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FILE - In this Dec. 17, 2014 file photo, a poster for the movie "The Interview" is carried away by a worker after being pulled from a display case at a Carmike Cinemas movie theater in Atlanta. Suspicions that North Korea was behind a destructive hacking attack against Sony pictures and a threat against movie theaters will intensify calls for a tougher US Steps to cuts its access to hard currency and declare it once more as a state sponsor of terrorism.   (AP Photo/David Goldman, File)

Hollywood cowers at this laff riot

- The Washington Times

Movies may not be better than ever, as a Hollywood marketing slogan in yesteryear boasted they were, but the critics take movies seriously in North Korea. The chief movie critic in Pyongyang can kill a movie with a single review. He might even kill anybody who goes to see it.

Illustration on steps needed to protect U.S. intellectual property by Linas Garsys/The Washington Times

Lessons from the Sony hack attack

The hacking attack of Sony Corp. and the compromising of its intellectual property should send a wake-up call to American business. If Sony can be hacked, so too can our companies that make defense technologies. This attack reveals that the very innovations that give us our competitive edge in the world, both commercially and strategically, are gravely at risk.

Illustration on continued access to Juvenile criminal records by Alexander Hunter/The Washington Times

Allowing access to juveniles’ records hurts their chances of going straight

By incapacitating violent and dangerous offenders, incarceration can promote public safety. But a point of diminishing returns is reached as prisons sweep in more and more nonviolent, low-risk offenders. These circumstances are even more alarming when you look at the juvenile justice system and consider that 95 percent of youths in this system have committed nonviolent offenses, including some that weren’t even a crime when many of us were kids.

Illustration on Obama's normalization policy towards Cuba by Alexander Hunter/The Washington Times

Obama adds Cuba to his list of sellouts

President Obama continues to embrace low-tier, go-it-alone executive actions to pad the last two years of his mistake-filled, empty-agenda presidency in a hopeless hunt for a legacy. His arrogant decision this week to re-establish diplomatic relations with communist Cuba is the latest example of a president desperately searching for something do without having to deal with Congress.

A Rolling Stone article alleged a gang rape occurred at the Phi Kappa Psi fraternity house at the University of Virginia. The magazine has since issued an apology for the article, saying the reporter's trust in her source was misplaced. (Associated Press)

Bogus stories abound in our pathetic press

Will Rogers, the late American humorist and cornpone philosopher, once said, “All I know is what I read in the papers.” That statement earned him a place in “Bartlett’s Familiar Quotations.” Were he alive today, it would most likely be inviting widespread derision. Today’s newspapers abound with bogus stories.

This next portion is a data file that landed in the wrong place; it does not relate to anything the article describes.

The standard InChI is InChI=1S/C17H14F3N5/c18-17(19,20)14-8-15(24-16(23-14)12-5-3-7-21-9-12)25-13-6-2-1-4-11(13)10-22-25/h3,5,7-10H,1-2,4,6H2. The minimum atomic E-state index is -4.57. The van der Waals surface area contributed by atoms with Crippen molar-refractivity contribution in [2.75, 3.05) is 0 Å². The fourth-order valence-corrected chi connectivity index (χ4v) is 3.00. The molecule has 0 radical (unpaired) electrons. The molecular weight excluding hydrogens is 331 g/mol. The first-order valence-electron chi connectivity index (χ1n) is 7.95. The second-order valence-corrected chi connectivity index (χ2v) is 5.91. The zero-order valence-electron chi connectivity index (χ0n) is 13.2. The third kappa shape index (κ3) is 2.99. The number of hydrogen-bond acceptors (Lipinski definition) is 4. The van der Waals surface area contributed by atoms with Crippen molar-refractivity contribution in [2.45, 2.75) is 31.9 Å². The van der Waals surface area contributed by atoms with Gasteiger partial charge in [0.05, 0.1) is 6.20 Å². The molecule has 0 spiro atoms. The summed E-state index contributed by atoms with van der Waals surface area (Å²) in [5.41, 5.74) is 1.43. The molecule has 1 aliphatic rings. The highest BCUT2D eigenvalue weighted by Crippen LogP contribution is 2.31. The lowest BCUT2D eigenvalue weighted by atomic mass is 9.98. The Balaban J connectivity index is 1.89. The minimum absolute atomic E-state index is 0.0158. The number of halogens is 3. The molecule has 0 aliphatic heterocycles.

Illustration on Congress' continuing resolution provisions eroding Constitutional liberties by Alexandr Hunter/The Washington Times

President and Congress are heedless to the limits of their power

When the government is waving at us with its right hand, so to speak, it is the government’s left hand that we should be watching. Just as a magician draws your attention to what he wants you to see so you will not observe how his trick is performed, last week presented a textbook example of public disputes masking hidden deceptions. Here is what happened.

Illustration on the need to identify Islamic terrorism for what it is by Linas Garsys/The Washington Times

Suicide by political correctness

- The Washington Times

During its coverage of this week’s Islamic terrorist attack in Sydney, Australia, CNN ran a telling banner: “Motivation of suspect unknown.” Motivation unknown? Really?

The Ghost of Flight 93 Illustration by Greg Groesch/The Washington Times

Thwarting U.S. defenses will lead only to more American victims

The attack on a cafe in Sydney, Australia, by a self-described Islamic cleric with a long police record, left two hostages dead, along with the cleric. That incident, which was televised worldwide, was quickly eclipsed by the massacre of 145 people at an army-run school in Peshawar, Pakistan. How is the West responding to these and other atrocities? More important, how is the Muslim world responding?

This is a copy of the cover of the CIA torture report released by Senate Intelligence Committee Chair Sen. Dianne Feinstein D-Calif., Tuesday, Dec. 9, 2014. U.S. Senate investigators delivered a damning indictment of CIA interrogations Tuesday, accusing the spy agency of inflicting suffering on prisoners beyond its legal limits and peddling unsubstantiated stories that the harsh questioning saved American lives.  (AP Photo)

The truth about the CIA, torture, and congressional ingratitude

The truth – that enhanced interrogations saved lives, frightened other terrorists to not act, uncovered plots, and showed any al Qaeda wannabees that joining in would have serious personal consequences – is completely missing from the Senate Democrats’ report.

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